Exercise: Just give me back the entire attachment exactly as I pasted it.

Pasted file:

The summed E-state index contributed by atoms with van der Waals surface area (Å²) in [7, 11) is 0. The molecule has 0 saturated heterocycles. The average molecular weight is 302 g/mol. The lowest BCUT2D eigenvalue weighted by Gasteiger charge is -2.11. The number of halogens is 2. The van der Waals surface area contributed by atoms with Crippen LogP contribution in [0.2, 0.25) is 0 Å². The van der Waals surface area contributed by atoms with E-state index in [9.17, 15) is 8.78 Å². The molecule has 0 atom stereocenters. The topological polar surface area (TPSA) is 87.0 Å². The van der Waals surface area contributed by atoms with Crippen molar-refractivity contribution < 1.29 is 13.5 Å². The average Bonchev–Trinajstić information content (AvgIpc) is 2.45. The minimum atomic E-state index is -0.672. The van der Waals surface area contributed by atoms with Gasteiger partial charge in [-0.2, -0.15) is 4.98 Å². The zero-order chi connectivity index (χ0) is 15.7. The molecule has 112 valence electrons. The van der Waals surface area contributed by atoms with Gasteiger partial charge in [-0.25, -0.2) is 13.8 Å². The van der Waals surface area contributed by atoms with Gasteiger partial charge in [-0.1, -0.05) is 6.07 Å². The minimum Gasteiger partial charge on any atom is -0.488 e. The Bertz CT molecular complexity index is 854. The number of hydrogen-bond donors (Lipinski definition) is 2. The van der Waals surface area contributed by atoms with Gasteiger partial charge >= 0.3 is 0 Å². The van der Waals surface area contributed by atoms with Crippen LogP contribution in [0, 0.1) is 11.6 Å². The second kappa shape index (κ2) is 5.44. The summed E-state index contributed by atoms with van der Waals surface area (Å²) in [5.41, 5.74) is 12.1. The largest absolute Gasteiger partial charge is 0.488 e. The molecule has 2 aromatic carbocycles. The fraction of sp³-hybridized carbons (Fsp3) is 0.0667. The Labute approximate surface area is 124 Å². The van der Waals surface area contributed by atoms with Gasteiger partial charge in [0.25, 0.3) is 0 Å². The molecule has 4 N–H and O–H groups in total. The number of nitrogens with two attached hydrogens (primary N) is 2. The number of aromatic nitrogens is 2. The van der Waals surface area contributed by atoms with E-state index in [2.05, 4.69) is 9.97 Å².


The summed E-state index contributed by atoms with van der Waals surface area (Å²) in [7, 11) is 0. The molecule has 0 saturated heterocycles. The average molecular weight is 302 g/mol. The lowest BCUT2D eigenvalue weighted by Gasteiger charge is -2.11. The number of halogens is 2. The van der Waals surface area contributed by atoms with Crippen LogP contribution in [0.2, 0.25) is 0 Å². The van der Waals surface area contributed by atoms with E-state index in [9.17, 15) is 8.78 Å². The molecule has 0 atom stereocenters. The topological polar surface area (TPSA) is 87.0 Å². The van der Waals surface area contributed by atoms with Crippen molar-refractivity contribution < 1.29 is 13.5 Å². The average Bonchev–Trinajstić information content (AvgIpc) is 2.45. The minimum atomic E-state index is -0.672. The van der Waals surface area contributed by atoms with Gasteiger partial charge in [-0.2, -0.15) is 4.98 Å². The zero-order chi connectivity index (χ0) is 15.7. The molecule has 112 valence electrons. The van der Waals surface area contributed by atoms with Gasteiger partial charge in [-0.25, -0.2) is 13.8 Å². The van der Waals surface area contributed by atoms with Gasteiger partial charge in [-0.1, -0.05) is 6.07 Å². The minimum Gasteiger partial charge on any atom is -0.488 e. The Bertz CT molecular complexity index is 854. The number of hydrogen-bond donors (Lipinski definition) is 2. The van der Waals surface area contributed by atoms with Gasteiger partial charge >= 0.3 is 0 Å². The van der Waals surface area contributed by atoms with Crippen LogP contribution in [0, 0.1) is 11.6 Å². The second kappa shape index (κ2) is 5.44. The summed E-state index contributed by atoms with van der Waals surface area (Å²) in [5.41, 5.74) is 12.1. The largest absolute Gasteiger partial charge is 0.488 e. The molecule has 2 aromatic carbocycles. The fraction of sp³-hybridized carbons (Fsp3) is 0.0667. The Labute approximate surface area is 124 Å². The van der Waals surface area contributed by atoms with Gasteiger partial charge in [0.25, 0.3) is 0 Å². The molecule has 4 N–H and O–H groups in total. The number of nitrogens with two attached hydrogens (primary N) is 2. The number of aromatic nitrogens is 2. The van der Waals surface area contributed by atoms with E-state index in [2.05, 4.69) is 9.97 Å².